By James Thomlinson, Head of Digital, Bell Pottinger Digital

More and more businesses are appearing online in some way, shape or form every day. Naturally, this means it is harder for businesses to compete online and stand out in a world that never sleeps. You only have to look at the furore around the Royal Wedding to understand this, with people trying to cash-in by purchasing savvy domain names, ensuring these are highly optimised through proven SEO (Search engine optimization) techniques and then selling merchandise or advertising space. Where there’s a communication channel there’s an opportunity for commercial gain.

For SMEs (small and medium enterprises) this creates an obvious problem. While it is possible to compete for generic search terms, e.g. ‘cheap Sony television’, it requires investing a lot of time and money in a good SEO agency. For most this isn’t an option.

Smaller brands need to look closer to home. Whether a potential customer has read an article about a business, attended an event, or been recommended the business by a friend, the next thing is for some search engine due diligence.

So, what happens when you put on your Google Glasses and search your company? Are there enough of your digital assets on the first page and do they get the right message across to help the customer make a decision? After all, Google enjoys nearly 80% of the UK search market and of the millions of people that use it only about 20% ever go to page two.

Some tips for SMEs to ensure an effective search engine reputation:

1. Website: consider creating dedicated landing pages for key business areas with supporting video and images or case studies to further sell the business. If the business is communicating regularly with the media, ensure it has a Media Centre with latest news about the company in the form of press releases or industry comments.

2. Wikipedia: as an online encyclopaedia overseen by a community and used by millions, it is afforded a lot of authority and ranks highly in search engines. Businesses should have a presence and appear in relevant industry entries. But, be warned to check Wikipedia’s strict guidelines to avoid embarrassment.

3. Multimedia content: not only are video and images more engaging for customers, it is no longer best practice to give media just a text press release. Creating low budget video content is a great way to engage an audience and prompt greater proliferation of content and messaging around the web. Use websites like YouTube & Flickr to host this content. Owned by Google and Yahoo! respectively, they will – providing the content is optimised well – rank higher in search engines.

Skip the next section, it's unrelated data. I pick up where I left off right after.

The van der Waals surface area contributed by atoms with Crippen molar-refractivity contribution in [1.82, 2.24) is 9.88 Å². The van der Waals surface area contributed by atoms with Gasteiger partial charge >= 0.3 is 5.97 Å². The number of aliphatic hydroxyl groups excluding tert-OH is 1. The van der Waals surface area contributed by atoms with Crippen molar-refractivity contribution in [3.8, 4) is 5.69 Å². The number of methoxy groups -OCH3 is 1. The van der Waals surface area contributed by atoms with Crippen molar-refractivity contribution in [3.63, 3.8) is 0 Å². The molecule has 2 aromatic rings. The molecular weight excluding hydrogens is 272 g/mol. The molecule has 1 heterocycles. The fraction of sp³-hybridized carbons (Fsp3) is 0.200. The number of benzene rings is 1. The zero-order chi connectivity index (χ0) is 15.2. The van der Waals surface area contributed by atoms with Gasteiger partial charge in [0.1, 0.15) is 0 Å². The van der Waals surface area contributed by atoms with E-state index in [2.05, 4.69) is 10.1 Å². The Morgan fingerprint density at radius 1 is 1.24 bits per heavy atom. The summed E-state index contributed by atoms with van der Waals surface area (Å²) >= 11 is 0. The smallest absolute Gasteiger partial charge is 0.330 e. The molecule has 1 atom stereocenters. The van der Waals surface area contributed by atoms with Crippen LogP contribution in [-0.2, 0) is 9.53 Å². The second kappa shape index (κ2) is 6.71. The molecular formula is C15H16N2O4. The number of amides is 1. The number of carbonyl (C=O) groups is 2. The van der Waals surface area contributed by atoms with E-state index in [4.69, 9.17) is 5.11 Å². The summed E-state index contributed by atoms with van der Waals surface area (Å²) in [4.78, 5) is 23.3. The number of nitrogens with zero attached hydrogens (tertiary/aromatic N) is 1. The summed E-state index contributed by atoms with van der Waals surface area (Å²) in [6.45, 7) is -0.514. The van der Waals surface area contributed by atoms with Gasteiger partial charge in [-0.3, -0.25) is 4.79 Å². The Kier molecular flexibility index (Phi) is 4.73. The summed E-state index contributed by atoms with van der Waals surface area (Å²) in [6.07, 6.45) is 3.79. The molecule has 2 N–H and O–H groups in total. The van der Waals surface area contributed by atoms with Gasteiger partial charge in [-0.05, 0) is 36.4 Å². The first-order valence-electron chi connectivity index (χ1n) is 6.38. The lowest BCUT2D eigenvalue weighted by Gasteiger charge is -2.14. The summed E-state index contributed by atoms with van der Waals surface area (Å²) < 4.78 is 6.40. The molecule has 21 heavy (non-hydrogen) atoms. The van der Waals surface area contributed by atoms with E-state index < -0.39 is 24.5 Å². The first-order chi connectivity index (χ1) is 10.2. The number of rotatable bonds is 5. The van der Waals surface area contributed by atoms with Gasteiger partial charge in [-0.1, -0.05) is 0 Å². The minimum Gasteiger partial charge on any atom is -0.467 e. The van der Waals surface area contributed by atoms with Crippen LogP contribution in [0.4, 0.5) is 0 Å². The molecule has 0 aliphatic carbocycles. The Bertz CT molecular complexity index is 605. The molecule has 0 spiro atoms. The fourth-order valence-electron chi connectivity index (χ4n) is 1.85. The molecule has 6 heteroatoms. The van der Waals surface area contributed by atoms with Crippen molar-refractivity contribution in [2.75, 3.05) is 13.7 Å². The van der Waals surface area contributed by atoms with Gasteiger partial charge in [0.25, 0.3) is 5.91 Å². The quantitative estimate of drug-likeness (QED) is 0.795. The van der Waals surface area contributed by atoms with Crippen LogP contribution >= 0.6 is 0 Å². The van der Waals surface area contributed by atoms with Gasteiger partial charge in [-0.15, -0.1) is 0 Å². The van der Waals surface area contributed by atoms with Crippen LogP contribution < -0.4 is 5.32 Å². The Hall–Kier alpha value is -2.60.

4. Social media: channels like Facebook, Twitter and LinkedIn also rank highly in search engines. They are also becoming increasingly effective as search engines in their own right. Not every channel will be right for certain brands, but Twitter is a great opportunity to tweet about both industry and company news, and can help raise awareness online.

5. Business directories: an easy hit for SMEs that rely on customers based on location is to submit information to well-known business directories. It’s also a good idea to submit the business to Google Maps so it appears in both searches for the brand and also wider searches, e.g. ‘digital printers in Holborn’.

6. Media/blogger relations: finally and most importantly, some good third party endorsement will work wonders. While mainstream media titles for some SMEs may be out of reach, thanks to the ‘power of the long-tail’ there will undoubtedly be some niche publisher or blogger crying out for content. Providing these are approached in the correct way, they can be an easy win.

The most important thing to remember is that whatever online channels you choose, make sure your branding and messaging is consistent. Far too often we see brands diving into social media, not thinking about the bigger picture and creating an online presence that is highly fragmented and confusing for the customer.

There is a real need for a coherent strategy behind what companies do online. The name of the game is to make sure there are plenty of opportunities for the customer to find your brand and click-through to the point of sale.

The best way of doing this, is making the most of the front page of Google. By making sure all the good content about your brand is out there, you can help your business to punch above its weight…

By James Thomlinson, Head of Digital, Bell Pottinger Digital

Watch the video below featuring Stephen Waddington discussing how the SEO can give ways to recommendation via social media


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